Public domain cartoons are animated films that are not protected by copyright. The term “public domain” refers to any creative work that has fallen outside the limits of copyright law for one reason or another. This means that these works can be copied or adapted by others without paying a copyright holder for usage rights. Public domain cartoons include the early works of great studios and famous characters in which the copyright was allowed to lapse. Consequently, these cartoons are widely and cheaply available on home video and the Internet.
Under many copyright laws and international agreements such as the Berne Convention, most creative works are protected by copyright for the life of the creator plus several decades. This provides continuing incomes to artists and their heirs, at least in principle. During the first half of the 20th century, when many early animation studios were formed, copyright law in the United States required registration and renewal for the continued protection of works. Some cartoonists failed to comply with this requirement because of insufficient legal advice or through underestimating the lasting appeal of their characters. Early animated shorts featuring the likes of Popeye, Superman and Bugs Bunny have all become public domain cartoons.
Animation was a new technology in the early 20th century. Pioneering cartoonists such as Winsor McCay, Walt Disney and the Fleischer brothers, Max and Dave, worked with various companies and partnerships when creating their groundbreaking cartoons. In these shifting times, legal renewals were sometimes overlooked, allowing copyright protection to lapse. After these cartoonists had established studios in the 1930s and '40s, they had legal departments to protect their valuable copyrights. Some early works of these great artists, however, had become public domain cartoons in the meantime.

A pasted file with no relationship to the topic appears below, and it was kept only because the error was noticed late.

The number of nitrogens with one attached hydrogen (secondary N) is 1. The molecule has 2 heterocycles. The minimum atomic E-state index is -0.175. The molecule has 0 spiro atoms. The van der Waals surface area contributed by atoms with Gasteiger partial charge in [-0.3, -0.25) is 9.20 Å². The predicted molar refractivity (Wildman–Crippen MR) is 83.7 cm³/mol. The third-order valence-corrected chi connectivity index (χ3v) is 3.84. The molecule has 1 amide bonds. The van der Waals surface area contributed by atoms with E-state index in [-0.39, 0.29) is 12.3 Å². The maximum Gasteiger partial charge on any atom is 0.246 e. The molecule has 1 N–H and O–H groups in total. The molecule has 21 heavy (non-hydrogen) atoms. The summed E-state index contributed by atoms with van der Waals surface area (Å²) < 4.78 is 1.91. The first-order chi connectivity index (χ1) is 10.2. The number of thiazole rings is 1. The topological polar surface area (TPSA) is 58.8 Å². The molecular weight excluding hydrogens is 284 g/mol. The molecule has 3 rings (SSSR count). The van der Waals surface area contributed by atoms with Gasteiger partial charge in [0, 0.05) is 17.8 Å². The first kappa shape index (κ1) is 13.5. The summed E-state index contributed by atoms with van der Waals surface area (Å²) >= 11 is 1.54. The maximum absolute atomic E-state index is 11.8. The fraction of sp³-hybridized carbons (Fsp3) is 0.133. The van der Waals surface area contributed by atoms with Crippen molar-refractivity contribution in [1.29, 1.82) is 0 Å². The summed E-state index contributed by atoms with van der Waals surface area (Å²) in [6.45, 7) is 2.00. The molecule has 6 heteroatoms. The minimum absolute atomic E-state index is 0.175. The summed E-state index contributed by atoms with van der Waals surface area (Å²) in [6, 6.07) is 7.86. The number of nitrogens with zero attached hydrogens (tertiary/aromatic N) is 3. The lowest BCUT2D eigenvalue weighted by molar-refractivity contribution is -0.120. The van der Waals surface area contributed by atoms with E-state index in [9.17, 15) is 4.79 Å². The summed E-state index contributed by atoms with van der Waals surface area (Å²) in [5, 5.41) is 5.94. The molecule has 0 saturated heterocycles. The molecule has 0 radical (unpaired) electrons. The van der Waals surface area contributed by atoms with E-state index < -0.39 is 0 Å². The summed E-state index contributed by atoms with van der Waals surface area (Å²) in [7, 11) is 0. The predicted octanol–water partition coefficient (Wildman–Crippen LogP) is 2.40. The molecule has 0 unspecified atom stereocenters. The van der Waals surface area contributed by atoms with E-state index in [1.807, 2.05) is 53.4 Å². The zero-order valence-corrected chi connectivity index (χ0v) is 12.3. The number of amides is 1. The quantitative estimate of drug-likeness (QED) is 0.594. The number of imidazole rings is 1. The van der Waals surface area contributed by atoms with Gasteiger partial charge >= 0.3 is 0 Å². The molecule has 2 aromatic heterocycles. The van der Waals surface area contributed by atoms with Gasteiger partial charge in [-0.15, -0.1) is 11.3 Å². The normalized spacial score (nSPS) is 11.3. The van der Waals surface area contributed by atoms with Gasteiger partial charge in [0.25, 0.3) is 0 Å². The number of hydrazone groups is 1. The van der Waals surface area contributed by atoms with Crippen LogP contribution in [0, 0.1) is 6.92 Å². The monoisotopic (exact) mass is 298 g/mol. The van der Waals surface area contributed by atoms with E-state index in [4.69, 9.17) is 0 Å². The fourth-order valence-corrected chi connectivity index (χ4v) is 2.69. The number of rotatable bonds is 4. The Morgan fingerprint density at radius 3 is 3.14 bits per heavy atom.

Television became a widespread entertainment medium in the 1950s, and cartoons were soon a staple of daily programming. Marketers and programmers realized that they could air public domain cartoons without paying a licensing fee. When the home video market launched in the 1980s, other companies seized this same opportunity. As a result, these cartoons became widely available on videocassette and digital versatile disc (DVD), often produced with cheap materials and packaging. Many of these companies relied on the familiar names of the characters and cartoonists to sell their products without seeking further quality control.
Public domain cartoons might still have some copyright protections, such as protection of a song or a character. As interest in classic animation grew in the late 20th century, some studios released high-quality home video versions of these cartoons. Many of them also are available for viewing for free on Internet video sites. As with the home video releases, the quality might vary, depending on the individual website.